Yesterday the Sixth Circuit granted two petitions for review in The State of Tennessee et al. v. FCC and issued its opinion reversing the FCC’s order that preempted the laws of Tennessee and North Carolina that limited the ability of municipalities in those states to provide broadband service.

The opening pages extoll the virtue of the FCC’s efforts: “We do not question the public benefits that the FCC identifies in permitting municipalities to expand Gigabit Internet coverage.” The Court nonetheless found that Section 706 was not specific enough to be the “clear statement” required for the FCC to preempt state laws, at least those that regulate the traditional relationship between a state and its municipal subdivisions.

Any attempt by the federal government to reorder the decision-making structure of a state and its municipalities trenches on the core sovereignty of that state. . . Because § 706 cannot be read to limit a state’s ability to trump a municipality’s exercise of discretion otherwise permitted by FCC regulations, § 706 cannot be read to authorize such preemption.

The concurrence argued that at least one of the North Carolina laws was an “expression of [North Carolina’s] telecommunications policy” as opposed to the “core sovereign power to order its government.” In that judge’s view, “North Carolina’s requirement that municipalities impute the costs of private providers when pricing municipal services, including telecommunication services, has little to do with the State’s core sovereign power to order its government. Rather, it is an expression of its telecommunications policy that private providers must be protected from a municipal provider’s unfair advantage.” That type of law as “exclusively regulatory and commercial” the concurring judge suggested could be preempted under Section 706.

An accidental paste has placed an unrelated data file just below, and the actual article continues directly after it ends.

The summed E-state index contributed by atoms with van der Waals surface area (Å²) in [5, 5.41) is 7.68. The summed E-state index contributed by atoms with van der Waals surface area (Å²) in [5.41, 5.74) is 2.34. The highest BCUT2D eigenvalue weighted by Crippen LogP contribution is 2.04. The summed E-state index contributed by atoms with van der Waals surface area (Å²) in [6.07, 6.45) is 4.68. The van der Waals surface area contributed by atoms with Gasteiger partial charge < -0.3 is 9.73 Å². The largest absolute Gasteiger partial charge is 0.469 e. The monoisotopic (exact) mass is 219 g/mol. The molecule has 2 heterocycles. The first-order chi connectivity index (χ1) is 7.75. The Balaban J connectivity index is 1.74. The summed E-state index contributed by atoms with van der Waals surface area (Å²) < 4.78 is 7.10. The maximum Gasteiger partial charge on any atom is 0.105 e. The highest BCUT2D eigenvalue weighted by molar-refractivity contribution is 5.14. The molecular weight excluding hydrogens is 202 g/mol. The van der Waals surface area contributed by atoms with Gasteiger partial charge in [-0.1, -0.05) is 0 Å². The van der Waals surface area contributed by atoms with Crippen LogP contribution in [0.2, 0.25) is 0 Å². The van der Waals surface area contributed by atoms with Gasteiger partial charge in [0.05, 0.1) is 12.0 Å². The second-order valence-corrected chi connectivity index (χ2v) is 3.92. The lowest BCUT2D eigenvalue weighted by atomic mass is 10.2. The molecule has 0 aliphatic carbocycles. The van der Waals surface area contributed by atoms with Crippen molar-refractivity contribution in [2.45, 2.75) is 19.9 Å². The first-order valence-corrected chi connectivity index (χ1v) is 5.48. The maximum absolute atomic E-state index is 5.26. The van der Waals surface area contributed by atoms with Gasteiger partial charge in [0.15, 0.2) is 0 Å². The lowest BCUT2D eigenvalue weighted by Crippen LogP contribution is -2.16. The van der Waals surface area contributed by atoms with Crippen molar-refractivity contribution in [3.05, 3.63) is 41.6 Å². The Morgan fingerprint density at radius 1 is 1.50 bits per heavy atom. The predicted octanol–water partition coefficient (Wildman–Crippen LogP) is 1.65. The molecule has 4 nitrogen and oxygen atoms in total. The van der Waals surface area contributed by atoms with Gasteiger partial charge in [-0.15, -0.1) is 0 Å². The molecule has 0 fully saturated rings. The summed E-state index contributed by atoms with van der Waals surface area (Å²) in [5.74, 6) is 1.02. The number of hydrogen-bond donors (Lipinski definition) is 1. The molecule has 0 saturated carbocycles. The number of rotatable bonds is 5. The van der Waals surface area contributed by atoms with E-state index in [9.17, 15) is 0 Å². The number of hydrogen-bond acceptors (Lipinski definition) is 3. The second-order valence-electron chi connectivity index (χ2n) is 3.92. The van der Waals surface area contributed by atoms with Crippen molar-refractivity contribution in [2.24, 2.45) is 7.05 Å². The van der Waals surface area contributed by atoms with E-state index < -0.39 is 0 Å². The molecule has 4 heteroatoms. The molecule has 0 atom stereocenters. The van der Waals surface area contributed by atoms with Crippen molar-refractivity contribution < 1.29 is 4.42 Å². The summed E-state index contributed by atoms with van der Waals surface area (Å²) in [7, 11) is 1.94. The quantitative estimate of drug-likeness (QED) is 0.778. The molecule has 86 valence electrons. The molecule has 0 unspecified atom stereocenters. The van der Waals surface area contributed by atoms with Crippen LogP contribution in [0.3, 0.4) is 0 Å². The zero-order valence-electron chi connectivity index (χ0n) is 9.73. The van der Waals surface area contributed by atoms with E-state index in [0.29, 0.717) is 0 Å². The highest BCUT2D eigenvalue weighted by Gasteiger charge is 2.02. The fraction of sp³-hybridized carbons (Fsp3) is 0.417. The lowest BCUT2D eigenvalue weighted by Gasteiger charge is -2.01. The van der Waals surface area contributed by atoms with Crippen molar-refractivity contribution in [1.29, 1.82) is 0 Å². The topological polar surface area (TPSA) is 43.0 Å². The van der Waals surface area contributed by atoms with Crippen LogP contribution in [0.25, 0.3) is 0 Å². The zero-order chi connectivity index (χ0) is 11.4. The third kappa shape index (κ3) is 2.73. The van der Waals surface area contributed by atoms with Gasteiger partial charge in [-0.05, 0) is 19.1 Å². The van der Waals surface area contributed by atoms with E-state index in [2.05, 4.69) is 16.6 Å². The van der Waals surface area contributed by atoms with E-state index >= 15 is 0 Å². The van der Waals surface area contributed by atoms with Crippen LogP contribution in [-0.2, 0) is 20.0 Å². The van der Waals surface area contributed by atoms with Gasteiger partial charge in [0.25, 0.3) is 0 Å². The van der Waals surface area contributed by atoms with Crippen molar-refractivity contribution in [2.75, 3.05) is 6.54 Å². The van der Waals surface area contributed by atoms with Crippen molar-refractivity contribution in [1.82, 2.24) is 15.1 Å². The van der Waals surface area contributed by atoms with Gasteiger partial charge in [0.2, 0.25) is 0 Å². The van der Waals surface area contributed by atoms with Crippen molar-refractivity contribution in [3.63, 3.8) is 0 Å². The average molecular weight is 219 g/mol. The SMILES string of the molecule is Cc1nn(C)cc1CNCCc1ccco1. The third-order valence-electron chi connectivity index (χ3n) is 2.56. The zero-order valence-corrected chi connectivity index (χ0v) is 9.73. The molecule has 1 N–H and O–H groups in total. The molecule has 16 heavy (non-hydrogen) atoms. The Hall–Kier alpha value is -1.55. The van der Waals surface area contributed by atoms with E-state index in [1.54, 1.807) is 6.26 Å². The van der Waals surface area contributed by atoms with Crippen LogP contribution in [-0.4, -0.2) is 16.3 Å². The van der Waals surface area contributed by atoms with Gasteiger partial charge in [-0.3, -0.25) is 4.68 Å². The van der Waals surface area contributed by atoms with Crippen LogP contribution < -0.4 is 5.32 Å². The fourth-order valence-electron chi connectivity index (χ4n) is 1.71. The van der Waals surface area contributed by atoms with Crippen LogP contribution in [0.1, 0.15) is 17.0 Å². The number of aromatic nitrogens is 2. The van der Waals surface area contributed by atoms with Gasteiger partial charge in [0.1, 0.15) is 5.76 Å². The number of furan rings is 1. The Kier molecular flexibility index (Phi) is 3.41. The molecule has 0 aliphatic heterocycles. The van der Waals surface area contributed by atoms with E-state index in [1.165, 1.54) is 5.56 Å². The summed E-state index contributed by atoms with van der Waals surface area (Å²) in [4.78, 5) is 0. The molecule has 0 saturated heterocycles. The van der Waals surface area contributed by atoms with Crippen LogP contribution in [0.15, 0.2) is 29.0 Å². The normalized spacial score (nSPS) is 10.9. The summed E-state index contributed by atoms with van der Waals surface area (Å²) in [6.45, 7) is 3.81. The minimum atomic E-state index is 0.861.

Chairman Wheeler released a statement that he would “consider all our legal and policy options to remove barriers to broadband deployment.”